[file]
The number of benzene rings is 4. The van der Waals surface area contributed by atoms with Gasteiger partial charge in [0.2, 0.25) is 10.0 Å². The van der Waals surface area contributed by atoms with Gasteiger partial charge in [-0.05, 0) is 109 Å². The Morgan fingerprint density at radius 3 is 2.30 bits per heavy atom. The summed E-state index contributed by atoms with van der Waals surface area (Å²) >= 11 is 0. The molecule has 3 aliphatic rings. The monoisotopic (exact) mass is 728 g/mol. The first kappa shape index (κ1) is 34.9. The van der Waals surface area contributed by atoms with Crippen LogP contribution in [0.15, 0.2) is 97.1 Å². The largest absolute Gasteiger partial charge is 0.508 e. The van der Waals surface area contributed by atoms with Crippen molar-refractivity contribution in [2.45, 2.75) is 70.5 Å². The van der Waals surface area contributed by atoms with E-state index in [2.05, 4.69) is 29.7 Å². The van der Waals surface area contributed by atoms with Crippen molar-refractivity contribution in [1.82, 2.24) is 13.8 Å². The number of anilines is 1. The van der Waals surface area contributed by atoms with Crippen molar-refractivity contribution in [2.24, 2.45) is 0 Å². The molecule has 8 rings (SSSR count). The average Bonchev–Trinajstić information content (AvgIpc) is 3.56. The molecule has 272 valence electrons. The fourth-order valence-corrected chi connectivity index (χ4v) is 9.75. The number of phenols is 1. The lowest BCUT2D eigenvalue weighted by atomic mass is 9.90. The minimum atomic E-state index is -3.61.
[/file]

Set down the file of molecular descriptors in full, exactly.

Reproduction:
The number of benzene rings is 4. The van der Waals surface area contributed by atoms with Gasteiger partial charge in [0.2, 0.25) is 10.0 Å². The van der Waals surface area contributed by atoms with Gasteiger partial charge in [-0.05, 0) is 109 Å². The Morgan fingerprint density at radius 3 is 2.30 bits per heavy atom. The summed E-state index contributed by atoms with van der Waals surface area (Å²) >= 11 is 0. The molecule has 3 aliphatic rings. The monoisotopic (exact) mass is 728 g/mol. The first kappa shape index (κ1) is 34.9. The van der Waals surface area contributed by atoms with Crippen LogP contribution in [0.15, 0.2) is 97.1 Å². The largest absolute Gasteiger partial charge is 0.508 e. The van der Waals surface area contributed by atoms with Crippen molar-refractivity contribution in [2.45, 2.75) is 70.5 Å². The van der Waals surface area contributed by atoms with E-state index in [2.05, 4.69) is 29.7 Å². The van der Waals surface area contributed by atoms with Crippen molar-refractivity contribution in [1.82, 2.24) is 13.8 Å². The number of anilines is 1. The van der Waals surface area contributed by atoms with Crippen molar-refractivity contribution in [2.24, 2.45) is 0 Å². The molecule has 8 rings (SSSR count). The average Bonchev–Trinajstić information content (AvgIpc) is 3.56. The molecule has 272 valence electrons. The fourth-order valence-corrected chi connectivity index (χ4v) is 9.75. The number of phenols is 1. The lowest BCUT2D eigenvalue weighted by atomic mass is 9.90. The minimum atomic E-state index is -3.61.